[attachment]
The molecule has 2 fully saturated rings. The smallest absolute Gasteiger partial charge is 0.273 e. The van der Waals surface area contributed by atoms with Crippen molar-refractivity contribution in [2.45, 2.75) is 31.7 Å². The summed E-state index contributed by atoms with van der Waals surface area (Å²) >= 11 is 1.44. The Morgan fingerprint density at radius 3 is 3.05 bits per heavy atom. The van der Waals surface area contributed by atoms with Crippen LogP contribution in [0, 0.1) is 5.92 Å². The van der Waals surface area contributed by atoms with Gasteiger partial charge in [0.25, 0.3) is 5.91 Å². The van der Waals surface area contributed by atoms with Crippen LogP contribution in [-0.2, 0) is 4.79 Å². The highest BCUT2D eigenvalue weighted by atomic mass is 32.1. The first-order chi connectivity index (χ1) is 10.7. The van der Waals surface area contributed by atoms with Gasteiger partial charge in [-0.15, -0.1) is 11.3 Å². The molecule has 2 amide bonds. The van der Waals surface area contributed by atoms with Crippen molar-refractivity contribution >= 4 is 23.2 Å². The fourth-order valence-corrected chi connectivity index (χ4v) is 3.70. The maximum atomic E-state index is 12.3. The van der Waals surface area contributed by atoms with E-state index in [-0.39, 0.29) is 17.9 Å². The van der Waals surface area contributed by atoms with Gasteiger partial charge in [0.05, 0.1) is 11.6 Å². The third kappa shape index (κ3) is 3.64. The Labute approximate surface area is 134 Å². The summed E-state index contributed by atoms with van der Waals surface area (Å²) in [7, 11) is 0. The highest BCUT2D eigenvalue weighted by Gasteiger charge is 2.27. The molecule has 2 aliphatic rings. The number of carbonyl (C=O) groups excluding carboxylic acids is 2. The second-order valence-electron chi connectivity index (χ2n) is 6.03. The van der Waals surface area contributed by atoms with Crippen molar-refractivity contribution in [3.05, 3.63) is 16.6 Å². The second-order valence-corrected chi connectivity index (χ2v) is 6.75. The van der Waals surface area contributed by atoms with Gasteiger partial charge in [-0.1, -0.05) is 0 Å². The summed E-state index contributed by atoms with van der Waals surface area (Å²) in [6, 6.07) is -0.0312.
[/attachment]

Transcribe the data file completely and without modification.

The molecule has 2 fully saturated rings. The smallest absolute Gasteiger partial charge is 0.273 e. The van der Waals surface area contributed by atoms with Crippen molar-refractivity contribution in [2.45, 2.75) is 31.7 Å². The summed E-state index contributed by atoms with van der Waals surface area (Å²) >= 11 is 1.44. The Morgan fingerprint density at radius 3 is 3.05 bits per heavy atom. The van der Waals surface area contributed by atoms with Crippen LogP contribution in [0, 0.1) is 5.92 Å². The van der Waals surface area contributed by atoms with Gasteiger partial charge in [0.25, 0.3) is 5.91 Å². The van der Waals surface area contributed by atoms with Crippen LogP contribution in [-0.2, 0) is 4.79 Å². The highest BCUT2D eigenvalue weighted by atomic mass is 32.1. The first-order chi connectivity index (χ1) is 10.7. The van der Waals surface area contributed by atoms with Gasteiger partial charge in [-0.15, -0.1) is 11.3 Å². The molecule has 2 amide bonds. The van der Waals surface area contributed by atoms with Crippen molar-refractivity contribution >= 4 is 23.2 Å². The fourth-order valence-corrected chi connectivity index (χ4v) is 3.70. The maximum atomic E-state index is 12.3. The van der Waals surface area contributed by atoms with E-state index in [-0.39, 0.29) is 17.9 Å². The van der Waals surface area contributed by atoms with Gasteiger partial charge in [0.05, 0.1) is 11.6 Å². The third kappa shape index (κ3) is 3.64. The Labute approximate surface area is 134 Å². The summed E-state index contributed by atoms with van der Waals surface area (Å²) in [7, 11) is 0. The highest BCUT2D eigenvalue weighted by Gasteiger charge is 2.27. The molecule has 2 aliphatic rings. The number of carbonyl (C=O) groups excluding carboxylic acids is 2. The second-order valence-electron chi connectivity index (χ2n) is 6.03. The van der Waals surface area contributed by atoms with Crippen molar-refractivity contribution in [3.05, 3.63) is 16.6 Å². The second-order valence-corrected chi connectivity index (χ2v) is 6.75. The van der Waals surface area contributed by atoms with Gasteiger partial charge in [-0.1, -0.05) is 0 Å². The summed E-state index contributed by atoms with van der Waals surface area (Å²) in [6, 6.07) is -0.0312.